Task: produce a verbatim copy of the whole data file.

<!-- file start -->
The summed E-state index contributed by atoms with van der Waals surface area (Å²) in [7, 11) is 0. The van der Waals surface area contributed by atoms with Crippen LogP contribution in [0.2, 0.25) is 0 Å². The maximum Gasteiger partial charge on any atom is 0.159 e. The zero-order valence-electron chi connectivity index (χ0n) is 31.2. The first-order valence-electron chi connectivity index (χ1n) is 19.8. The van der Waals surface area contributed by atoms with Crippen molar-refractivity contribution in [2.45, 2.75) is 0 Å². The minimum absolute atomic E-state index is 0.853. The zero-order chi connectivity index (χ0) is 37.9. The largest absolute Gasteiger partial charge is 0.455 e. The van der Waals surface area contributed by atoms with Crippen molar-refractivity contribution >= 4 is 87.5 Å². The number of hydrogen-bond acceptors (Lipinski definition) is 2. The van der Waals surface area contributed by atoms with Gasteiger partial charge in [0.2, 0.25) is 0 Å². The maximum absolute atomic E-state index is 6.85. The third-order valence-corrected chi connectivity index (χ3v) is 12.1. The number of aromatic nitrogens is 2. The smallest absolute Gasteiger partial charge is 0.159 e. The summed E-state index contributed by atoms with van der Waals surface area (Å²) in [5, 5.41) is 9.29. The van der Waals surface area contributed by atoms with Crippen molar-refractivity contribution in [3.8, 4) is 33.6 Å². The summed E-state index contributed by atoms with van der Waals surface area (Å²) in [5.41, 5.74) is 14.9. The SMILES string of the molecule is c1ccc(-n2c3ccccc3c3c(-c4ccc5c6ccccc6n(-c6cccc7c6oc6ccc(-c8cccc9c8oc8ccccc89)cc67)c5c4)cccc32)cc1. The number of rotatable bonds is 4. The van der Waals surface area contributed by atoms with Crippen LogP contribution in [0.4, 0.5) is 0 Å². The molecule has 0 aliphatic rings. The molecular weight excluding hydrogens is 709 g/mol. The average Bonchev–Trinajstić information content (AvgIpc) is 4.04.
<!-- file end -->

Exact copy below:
The summed E-state index contributed by atoms with van der Waals surface area (Å²) in [7, 11) is 0. The van der Waals surface area contributed by atoms with Crippen LogP contribution in [0.2, 0.25) is 0 Å². The maximum Gasteiger partial charge on any atom is 0.159 e. The zero-order valence-electron chi connectivity index (χ0n) is 31.2. The first-order valence-electron chi connectivity index (χ1n) is 19.8. The van der Waals surface area contributed by atoms with Crippen molar-refractivity contribution in [2.45, 2.75) is 0 Å². The minimum absolute atomic E-state index is 0.853. The zero-order chi connectivity index (χ0) is 37.9. The largest absolute Gasteiger partial charge is 0.455 e. The van der Waals surface area contributed by atoms with Crippen molar-refractivity contribution >= 4 is 87.5 Å². The number of hydrogen-bond acceptors (Lipinski definition) is 2. The van der Waals surface area contributed by atoms with Gasteiger partial charge in [0.2, 0.25) is 0 Å². The maximum absolute atomic E-state index is 6.85. The third-order valence-corrected chi connectivity index (χ3v) is 12.1. The number of aromatic nitrogens is 2. The smallest absolute Gasteiger partial charge is 0.159 e. The summed E-state index contributed by atoms with van der Waals surface area (Å²) in [5, 5.41) is 9.29. The van der Waals surface area contributed by atoms with Crippen molar-refractivity contribution in [3.8, 4) is 33.6 Å². The summed E-state index contributed by atoms with van der Waals surface area (Å²) in [5.41, 5.74) is 14.9. The SMILES string of the molecule is c1ccc(-n2c3ccccc3c3c(-c4ccc5c6ccccc6n(-c6cccc7c6oc6ccc(-c8cccc9c8oc8ccccc89)cc67)c5c4)cccc32)cc1. The number of rotatable bonds is 4. The van der Waals surface area contributed by atoms with Crippen LogP contribution in [0.4, 0.5) is 0 Å². The molecule has 0 aliphatic rings. The molecular weight excluding hydrogens is 709 g/mol. The average Bonchev–Trinajstić information content (AvgIpc) is 4.04.